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JavaScript typeof

In JavaScript there are 5 different data types that can contain values:

  • string
  • number
  • boolean
  • object
  • function

There are 6 types of objects:

  • Object
  • Date
  • Array
  • String
  • Number
  • Boolean

And 2 data types that cannot contain values:

  • null
  • undefined

The typeof Operator

You can use the typeof operator to find the data type of a JavaScript variable.


typeof "John"                 // Returns "string"
typeof 3.14                   // Returns "number"
typeof NaN                    // Returns "number"
typeof false                  // Returns "boolean"
typeof [1,2,3,4]              // Returns "object"
typeof {name:'John', age:34}  // Returns "object"
typeof new Date()             // Returns "object"
typeof function () {}         // Returns "function"
typeof myCar                  // Returns "undefined" *
typeof null                   // Returns "object"
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Please observe:

  • The data type of NaN is number
  • The data type of an array is object
  • The data type of a date is object
  • The data type of null is object
  • The data type of an undefined variable is undefined *
  • The data type of a variable that has not been assigned a value is also undefined *

You cannot use typeof to determine if a JavaScript object is an array (or a date).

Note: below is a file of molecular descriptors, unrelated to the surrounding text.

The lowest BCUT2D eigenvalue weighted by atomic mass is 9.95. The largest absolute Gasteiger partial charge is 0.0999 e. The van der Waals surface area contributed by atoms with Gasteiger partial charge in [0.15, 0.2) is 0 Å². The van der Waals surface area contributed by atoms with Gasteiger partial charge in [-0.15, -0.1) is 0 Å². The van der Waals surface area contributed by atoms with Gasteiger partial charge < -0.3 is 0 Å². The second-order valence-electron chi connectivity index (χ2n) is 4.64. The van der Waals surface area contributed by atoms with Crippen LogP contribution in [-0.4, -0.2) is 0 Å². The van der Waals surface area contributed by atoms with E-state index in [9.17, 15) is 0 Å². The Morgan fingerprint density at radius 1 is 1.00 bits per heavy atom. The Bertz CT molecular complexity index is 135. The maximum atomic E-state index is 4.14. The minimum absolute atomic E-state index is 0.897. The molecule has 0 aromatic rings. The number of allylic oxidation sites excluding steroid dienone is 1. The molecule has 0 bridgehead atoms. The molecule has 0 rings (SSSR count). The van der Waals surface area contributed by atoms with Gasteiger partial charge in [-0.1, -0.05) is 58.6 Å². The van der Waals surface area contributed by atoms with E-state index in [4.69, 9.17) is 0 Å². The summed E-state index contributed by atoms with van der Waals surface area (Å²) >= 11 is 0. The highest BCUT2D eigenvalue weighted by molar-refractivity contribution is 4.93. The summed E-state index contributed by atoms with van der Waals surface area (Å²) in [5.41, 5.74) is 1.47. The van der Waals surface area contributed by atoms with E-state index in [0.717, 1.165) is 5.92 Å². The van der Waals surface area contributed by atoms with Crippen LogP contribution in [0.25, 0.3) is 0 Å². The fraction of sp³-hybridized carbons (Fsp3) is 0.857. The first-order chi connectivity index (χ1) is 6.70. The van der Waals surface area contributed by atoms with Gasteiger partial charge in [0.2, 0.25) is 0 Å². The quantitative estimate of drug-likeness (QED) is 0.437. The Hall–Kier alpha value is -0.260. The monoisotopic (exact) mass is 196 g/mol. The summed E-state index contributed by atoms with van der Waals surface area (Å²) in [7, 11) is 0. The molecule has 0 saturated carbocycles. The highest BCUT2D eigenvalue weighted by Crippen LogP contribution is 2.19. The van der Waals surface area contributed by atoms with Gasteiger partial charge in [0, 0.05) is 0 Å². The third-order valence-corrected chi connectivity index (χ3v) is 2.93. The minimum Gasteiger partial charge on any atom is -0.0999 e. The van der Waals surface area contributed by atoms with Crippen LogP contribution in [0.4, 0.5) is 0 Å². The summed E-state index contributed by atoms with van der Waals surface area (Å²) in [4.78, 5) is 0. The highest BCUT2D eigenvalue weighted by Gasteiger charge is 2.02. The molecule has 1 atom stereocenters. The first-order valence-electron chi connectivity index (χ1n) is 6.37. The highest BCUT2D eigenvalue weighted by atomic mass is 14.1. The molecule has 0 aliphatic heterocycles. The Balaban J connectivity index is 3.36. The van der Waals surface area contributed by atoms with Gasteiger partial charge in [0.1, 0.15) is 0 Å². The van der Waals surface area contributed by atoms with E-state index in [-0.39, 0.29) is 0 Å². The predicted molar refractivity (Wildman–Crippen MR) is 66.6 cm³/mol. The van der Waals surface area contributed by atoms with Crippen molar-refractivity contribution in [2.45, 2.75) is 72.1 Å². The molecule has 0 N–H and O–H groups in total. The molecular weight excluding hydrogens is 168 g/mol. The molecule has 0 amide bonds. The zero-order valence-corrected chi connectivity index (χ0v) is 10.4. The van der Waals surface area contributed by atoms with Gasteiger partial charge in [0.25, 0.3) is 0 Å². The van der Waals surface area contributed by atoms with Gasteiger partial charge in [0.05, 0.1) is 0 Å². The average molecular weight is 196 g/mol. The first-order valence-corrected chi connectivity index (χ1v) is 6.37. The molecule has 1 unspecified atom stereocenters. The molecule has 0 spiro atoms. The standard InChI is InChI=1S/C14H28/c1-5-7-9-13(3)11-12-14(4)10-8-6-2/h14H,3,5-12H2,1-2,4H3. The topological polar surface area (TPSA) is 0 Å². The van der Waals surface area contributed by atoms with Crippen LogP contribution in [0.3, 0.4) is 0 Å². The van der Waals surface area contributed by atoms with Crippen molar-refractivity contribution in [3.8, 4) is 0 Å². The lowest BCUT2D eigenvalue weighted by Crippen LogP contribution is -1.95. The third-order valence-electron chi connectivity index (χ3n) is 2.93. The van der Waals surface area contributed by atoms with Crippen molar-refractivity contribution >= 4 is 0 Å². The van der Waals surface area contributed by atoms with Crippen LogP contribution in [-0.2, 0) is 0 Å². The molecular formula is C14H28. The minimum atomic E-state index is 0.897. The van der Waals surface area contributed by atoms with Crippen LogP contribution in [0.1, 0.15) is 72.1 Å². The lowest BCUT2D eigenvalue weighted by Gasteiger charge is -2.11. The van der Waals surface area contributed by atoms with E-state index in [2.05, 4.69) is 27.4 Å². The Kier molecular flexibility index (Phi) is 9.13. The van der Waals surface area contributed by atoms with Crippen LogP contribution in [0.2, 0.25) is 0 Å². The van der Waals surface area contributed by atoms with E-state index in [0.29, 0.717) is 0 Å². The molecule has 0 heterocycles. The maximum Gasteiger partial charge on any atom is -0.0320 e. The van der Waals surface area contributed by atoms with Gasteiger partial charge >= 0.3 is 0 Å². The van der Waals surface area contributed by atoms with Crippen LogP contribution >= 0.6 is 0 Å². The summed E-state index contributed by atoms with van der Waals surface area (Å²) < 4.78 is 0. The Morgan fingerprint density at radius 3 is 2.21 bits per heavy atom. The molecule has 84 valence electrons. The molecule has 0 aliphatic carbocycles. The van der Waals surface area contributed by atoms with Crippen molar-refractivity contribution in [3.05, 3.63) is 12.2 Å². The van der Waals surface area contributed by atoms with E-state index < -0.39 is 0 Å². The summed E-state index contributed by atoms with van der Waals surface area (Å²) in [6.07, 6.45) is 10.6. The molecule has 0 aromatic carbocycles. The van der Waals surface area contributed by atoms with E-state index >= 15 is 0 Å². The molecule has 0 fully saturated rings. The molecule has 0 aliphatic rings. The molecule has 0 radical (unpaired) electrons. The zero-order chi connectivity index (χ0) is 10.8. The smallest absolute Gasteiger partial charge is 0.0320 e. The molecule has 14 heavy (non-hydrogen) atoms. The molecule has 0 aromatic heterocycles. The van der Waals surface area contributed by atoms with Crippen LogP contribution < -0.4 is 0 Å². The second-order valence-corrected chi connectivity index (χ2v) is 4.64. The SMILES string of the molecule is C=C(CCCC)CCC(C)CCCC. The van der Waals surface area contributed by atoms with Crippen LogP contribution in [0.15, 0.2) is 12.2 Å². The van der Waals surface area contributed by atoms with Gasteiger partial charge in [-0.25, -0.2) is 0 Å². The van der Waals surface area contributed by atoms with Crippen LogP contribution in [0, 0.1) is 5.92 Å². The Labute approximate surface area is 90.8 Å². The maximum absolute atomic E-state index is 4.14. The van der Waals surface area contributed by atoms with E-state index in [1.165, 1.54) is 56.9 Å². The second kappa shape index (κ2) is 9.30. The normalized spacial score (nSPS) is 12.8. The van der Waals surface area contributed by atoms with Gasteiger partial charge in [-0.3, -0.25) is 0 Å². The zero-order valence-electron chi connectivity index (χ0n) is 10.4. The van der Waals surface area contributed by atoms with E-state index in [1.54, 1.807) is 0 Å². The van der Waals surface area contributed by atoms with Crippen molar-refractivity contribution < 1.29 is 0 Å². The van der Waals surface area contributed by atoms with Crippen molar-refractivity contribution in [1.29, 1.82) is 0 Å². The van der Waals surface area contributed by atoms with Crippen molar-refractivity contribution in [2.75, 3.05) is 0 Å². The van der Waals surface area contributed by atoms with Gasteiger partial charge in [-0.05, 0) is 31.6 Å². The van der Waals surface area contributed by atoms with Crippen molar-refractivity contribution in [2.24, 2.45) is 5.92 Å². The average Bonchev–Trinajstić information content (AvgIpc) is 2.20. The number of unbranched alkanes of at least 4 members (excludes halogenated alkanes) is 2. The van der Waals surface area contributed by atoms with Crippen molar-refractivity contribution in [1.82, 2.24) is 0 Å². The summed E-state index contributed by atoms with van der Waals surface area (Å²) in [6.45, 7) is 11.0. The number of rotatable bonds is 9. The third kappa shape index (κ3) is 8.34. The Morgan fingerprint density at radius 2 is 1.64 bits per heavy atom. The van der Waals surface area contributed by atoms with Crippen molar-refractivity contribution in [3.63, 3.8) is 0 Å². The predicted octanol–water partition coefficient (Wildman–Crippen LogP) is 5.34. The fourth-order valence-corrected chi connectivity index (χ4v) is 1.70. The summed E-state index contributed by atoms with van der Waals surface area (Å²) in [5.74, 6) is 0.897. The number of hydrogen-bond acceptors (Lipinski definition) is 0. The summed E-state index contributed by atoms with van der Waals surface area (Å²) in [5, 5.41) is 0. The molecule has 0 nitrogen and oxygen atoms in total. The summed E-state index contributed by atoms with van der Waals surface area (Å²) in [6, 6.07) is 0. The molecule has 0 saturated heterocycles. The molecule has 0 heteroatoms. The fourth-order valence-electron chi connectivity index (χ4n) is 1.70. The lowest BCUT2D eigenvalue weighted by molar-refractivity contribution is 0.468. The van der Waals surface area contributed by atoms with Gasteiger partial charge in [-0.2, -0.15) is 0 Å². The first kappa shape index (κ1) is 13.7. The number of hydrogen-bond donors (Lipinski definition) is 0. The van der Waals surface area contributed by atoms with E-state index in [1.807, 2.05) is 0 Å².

Primitive Data

A primitive data value is a single simple data value with no additional properties and methods.

The typeof operator can return one of these primitive types:

  • string
  • number
  • boolean
  • undefined


typeof "John"              // Returns "string"
typeof 3.14                // Returns "number"
typeof true                // Returns "boolean"
typeof false               // Returns "boolean"
typeof x                   // Returns "undefined" (if x has no value)
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Complex Data

The typeof operator can return one of two complex types:

  • function
  • object

The typeof operator returns "object" for objects, arrays, and null.

The typeof operator does not return "object" for functions.


typeof {name:'John', age:34} // Returns "object"
typeof [1,2,3,4]             // Returns "object" (not "array", see note below)
typeof null                  // Returns "object"
typeof function myFunc(){}   // Returns "function"
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The typeof operator returns "object" for arrays because in JavaScript arrays are objects.

The Data Type of typeof

The typeofoperator is not a variable. It is an operator. Operators ( + - * / ) do not have any data type.

But, the typeof operator always returns a string (containing the type of the operand).

The constructor Property

The constructor property returns the constructor function for all JavaScript variables.


"John".constructor                // Returns function String()  {[native code]}
(3.14).constructor                // Returns function Number()  {[native code]}
false.constructor                 // Returns function Boolean() {[native code]}
[1,2,3,4].constructor             // Returns function Array()   {[native code]}
{name:'John',age:34}.constructor  // Returns function Object()  {[native code]}
new Date().constructor            // Returns function Date()    {[native code]}
function () {}.constructor        // Returns function Function(){[native code]}